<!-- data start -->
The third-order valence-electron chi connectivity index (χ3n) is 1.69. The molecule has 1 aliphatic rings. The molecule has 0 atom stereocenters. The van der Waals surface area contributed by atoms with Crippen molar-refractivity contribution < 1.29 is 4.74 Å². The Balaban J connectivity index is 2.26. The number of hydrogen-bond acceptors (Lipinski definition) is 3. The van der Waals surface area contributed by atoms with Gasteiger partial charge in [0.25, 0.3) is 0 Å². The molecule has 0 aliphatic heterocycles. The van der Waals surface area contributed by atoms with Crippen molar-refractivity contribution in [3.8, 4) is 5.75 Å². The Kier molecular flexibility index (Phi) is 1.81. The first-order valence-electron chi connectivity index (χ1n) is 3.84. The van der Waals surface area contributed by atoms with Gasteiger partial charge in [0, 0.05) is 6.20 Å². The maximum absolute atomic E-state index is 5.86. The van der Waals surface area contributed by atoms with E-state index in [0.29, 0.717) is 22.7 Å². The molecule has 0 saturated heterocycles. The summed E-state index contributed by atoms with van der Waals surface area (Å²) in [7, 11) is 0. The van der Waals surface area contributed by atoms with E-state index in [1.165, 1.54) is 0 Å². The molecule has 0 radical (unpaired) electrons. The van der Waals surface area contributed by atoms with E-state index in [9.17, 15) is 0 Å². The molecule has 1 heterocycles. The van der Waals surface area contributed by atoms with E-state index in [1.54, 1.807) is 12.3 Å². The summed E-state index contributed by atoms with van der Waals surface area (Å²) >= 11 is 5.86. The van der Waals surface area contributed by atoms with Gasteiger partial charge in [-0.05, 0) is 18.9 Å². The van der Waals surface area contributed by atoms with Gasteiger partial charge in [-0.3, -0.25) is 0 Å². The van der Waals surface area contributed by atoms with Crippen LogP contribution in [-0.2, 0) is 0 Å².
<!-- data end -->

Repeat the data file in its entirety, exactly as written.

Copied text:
The third-order valence-electron chi connectivity index (χ3n) is 1.69. The molecule has 1 aliphatic rings. The molecule has 0 atom stereocenters. The van der Waals surface area contributed by atoms with Crippen molar-refractivity contribution < 1.29 is 4.74 Å². The Balaban J connectivity index is 2.26. The number of hydrogen-bond acceptors (Lipinski definition) is 3. The van der Waals surface area contributed by atoms with Gasteiger partial charge in [0.25, 0.3) is 0 Å². The molecule has 0 aliphatic heterocycles. The van der Waals surface area contributed by atoms with Crippen molar-refractivity contribution in [3.8, 4) is 5.75 Å². The Kier molecular flexibility index (Phi) is 1.81. The first-order valence-electron chi connectivity index (χ1n) is 3.84. The van der Waals surface area contributed by atoms with Gasteiger partial charge in [0, 0.05) is 6.20 Å². The maximum absolute atomic E-state index is 5.86. The van der Waals surface area contributed by atoms with E-state index in [0.29, 0.717) is 22.7 Å². The molecule has 0 saturated heterocycles. The summed E-state index contributed by atoms with van der Waals surface area (Å²) in [7, 11) is 0. The van der Waals surface area contributed by atoms with E-state index in [1.165, 1.54) is 0 Å². The molecule has 0 radical (unpaired) electrons. The van der Waals surface area contributed by atoms with E-state index in [9.17, 15) is 0 Å². The molecule has 1 heterocycles. The van der Waals surface area contributed by atoms with E-state index in [1.54, 1.807) is 12.3 Å². The summed E-state index contributed by atoms with van der Waals surface area (Å²) >= 11 is 5.86. The van der Waals surface area contributed by atoms with Gasteiger partial charge in [-0.05, 0) is 18.9 Å². The van der Waals surface area contributed by atoms with Gasteiger partial charge in [-0.3, -0.25) is 0 Å². The van der Waals surface area contributed by atoms with Crippen LogP contribution in [-0.2, 0) is 0 Å².